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by Sofia Villegas
15 December 2023
Scottish university aims to spark research into new voice recognition technologies

It hopes to bridge the gap on public data for the development of voice recognition technology | Alamy

Scottish university aims to spark research into new voice recognition technologies

A Scottish university has revealed groundbreaking speech recognition analysis.

The University of Glasgow has analysed muscle movement involved in speech to fill the gap in public data available to support new voice recognition technologies. 

The data is free to use, with the hope that it will progress treatments for those suffering from communication difficulties – a condition which affects more than 275,000 children in Scotland. 

The figure increases to almost 1.5 million across the UK. 

Professor Muhammad Imran, co-author of the paper, said: “Contactless sensing has huge potential for improving speech recognition and creating new applications in communications, healthcare and digital security.  

“We’re keen to explore in our own research group here at the University of Glasgow how we can build on previous breakthroughs in lip-reading using multi-modal sensors and find new uses everywhere from homes to hospitals.”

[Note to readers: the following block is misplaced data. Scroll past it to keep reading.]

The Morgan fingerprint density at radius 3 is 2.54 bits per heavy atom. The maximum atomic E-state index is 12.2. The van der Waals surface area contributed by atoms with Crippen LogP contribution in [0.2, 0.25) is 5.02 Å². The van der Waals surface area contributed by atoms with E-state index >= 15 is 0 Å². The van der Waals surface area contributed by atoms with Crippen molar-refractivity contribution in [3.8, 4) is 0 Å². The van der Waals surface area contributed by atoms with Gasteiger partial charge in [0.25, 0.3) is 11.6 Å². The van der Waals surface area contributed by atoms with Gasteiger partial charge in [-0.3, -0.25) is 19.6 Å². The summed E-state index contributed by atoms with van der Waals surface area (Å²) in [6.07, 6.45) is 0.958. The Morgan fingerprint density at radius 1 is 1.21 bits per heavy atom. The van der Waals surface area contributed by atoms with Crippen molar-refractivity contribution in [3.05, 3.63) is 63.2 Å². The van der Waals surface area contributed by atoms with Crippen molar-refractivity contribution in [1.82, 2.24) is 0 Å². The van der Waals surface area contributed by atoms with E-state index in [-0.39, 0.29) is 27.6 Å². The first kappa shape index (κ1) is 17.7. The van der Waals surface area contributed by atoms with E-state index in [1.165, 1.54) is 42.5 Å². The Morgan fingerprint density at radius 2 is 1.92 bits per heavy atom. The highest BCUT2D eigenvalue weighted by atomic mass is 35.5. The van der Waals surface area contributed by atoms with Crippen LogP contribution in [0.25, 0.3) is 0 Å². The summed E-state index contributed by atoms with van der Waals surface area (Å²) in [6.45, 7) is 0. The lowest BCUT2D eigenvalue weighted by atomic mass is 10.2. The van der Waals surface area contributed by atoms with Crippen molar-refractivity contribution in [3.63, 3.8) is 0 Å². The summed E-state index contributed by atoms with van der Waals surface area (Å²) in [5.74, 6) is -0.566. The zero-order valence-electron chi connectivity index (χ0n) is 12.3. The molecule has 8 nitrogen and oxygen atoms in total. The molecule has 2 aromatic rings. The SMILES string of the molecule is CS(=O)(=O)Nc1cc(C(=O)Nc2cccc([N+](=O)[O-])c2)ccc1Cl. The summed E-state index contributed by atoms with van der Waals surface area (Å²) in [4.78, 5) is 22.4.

The speech impediment crisis, practitioners have said, was exacerbated by Covid. Almost 90 per cent of them reported they had seen an "increase” or “significant increase” in the number of children with communication difficulties after the pandemic, according to a survey by the Royal College of Speech and Language Therapists (RCSLT) and Early Years Scotland. 

Future technologies could help people suffering from speech impairment or voice loss by using sensors to read their lips and facial movements and give them access to a synthesised voice.  

Professor Qammer Abbasi, author of the research paper, said: “What we set out to do in collecting the RVTALL dataset was create a much more complete set of analyses of the visible and invisible processes which create speech to enable new research breakthroughs, and we’re pleased that we’re now able to share it.” 

To build the data set, researchers analysed speech via a range of wireless sensing devices. 

Twenty volunteers were asked to speak a series of vowel sounds, single words and entire sentences. 

As participants spoke, radar technologies helped researchers image facial, tongue and larynx movements. Meanwhile, a laser system scanned skin vibrations and a camera captured deformations in the participant’s mouths. 

The data was then validated by signal processing and machine learning techniques, building a detailed picture of the physical movements which allow people to form sounds. 

It could also make banking transactions safer. It could analyse users’ unique facial movements before they unlock information such as their fingerprints.  

The paper, titled ‘A comprehensive multimodal dataset for contactless lip reading and acoustic analysis’ has been published in the journal Scientific Data.  

The Engineering and Physical Sciences Research Council and the Royal Society of Edinburgh funded the innovative research. 

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